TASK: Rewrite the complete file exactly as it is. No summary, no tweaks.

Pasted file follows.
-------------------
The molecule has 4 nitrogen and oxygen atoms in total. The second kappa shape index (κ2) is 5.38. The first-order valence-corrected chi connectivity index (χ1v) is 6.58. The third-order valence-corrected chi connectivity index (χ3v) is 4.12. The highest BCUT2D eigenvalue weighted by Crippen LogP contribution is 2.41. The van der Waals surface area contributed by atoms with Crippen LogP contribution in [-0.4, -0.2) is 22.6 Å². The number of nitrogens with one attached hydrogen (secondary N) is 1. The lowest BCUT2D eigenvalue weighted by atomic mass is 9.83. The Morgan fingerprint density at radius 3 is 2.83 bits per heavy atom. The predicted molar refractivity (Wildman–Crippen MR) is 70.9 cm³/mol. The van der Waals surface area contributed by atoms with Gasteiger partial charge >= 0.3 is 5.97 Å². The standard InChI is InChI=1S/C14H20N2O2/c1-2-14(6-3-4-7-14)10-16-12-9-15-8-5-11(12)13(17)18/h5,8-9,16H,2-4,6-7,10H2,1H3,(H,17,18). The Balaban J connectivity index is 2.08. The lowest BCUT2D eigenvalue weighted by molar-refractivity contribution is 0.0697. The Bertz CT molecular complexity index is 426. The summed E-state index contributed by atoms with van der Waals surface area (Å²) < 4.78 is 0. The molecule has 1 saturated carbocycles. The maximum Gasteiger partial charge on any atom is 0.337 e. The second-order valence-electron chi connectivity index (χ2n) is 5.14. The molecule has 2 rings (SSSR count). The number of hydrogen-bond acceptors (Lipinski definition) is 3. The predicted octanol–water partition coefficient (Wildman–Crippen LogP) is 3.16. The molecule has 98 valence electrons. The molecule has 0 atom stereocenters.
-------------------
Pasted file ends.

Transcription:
The molecule has 4 nitrogen and oxygen atoms in total. The second kappa shape index (κ2) is 5.38. The first-order valence-corrected chi connectivity index (χ1v) is 6.58. The third-order valence-corrected chi connectivity index (χ3v) is 4.12. The highest BCUT2D eigenvalue weighted by Crippen LogP contribution is 2.41. The van der Waals surface area contributed by atoms with Crippen LogP contribution in [-0.4, -0.2) is 22.6 Å². The number of nitrogens with one attached hydrogen (secondary N) is 1. The lowest BCUT2D eigenvalue weighted by atomic mass is 9.83. The Morgan fingerprint density at radius 3 is 2.83 bits per heavy atom. The predicted molar refractivity (Wildman–Crippen MR) is 70.9 cm³/mol. The van der Waals surface area contributed by atoms with Gasteiger partial charge >= 0.3 is 5.97 Å². The standard InChI is InChI=1S/C14H20N2O2/c1-2-14(6-3-4-7-14)10-16-12-9-15-8-5-11(12)13(17)18/h5,8-9,16H,2-4,6-7,10H2,1H3,(H,17,18). The Balaban J connectivity index is 2.08. The lowest BCUT2D eigenvalue weighted by molar-refractivity contribution is 0.0697. The Bertz CT molecular complexity index is 426. The summed E-state index contributed by atoms with van der Waals surface area (Å²) < 4.78 is 0. The molecule has 1 saturated carbocycles. The maximum Gasteiger partial charge on any atom is 0.337 e. The second-order valence-electron chi connectivity index (χ2n) is 5.14. The molecule has 2 rings (SSSR count). The number of hydrogen-bond acceptors (Lipinski definition) is 3. The predicted octanol–water partition coefficient (Wildman–Crippen LogP) is 3.16. The molecule has 98 valence electrons. The molecule has 0 atom stereocenters.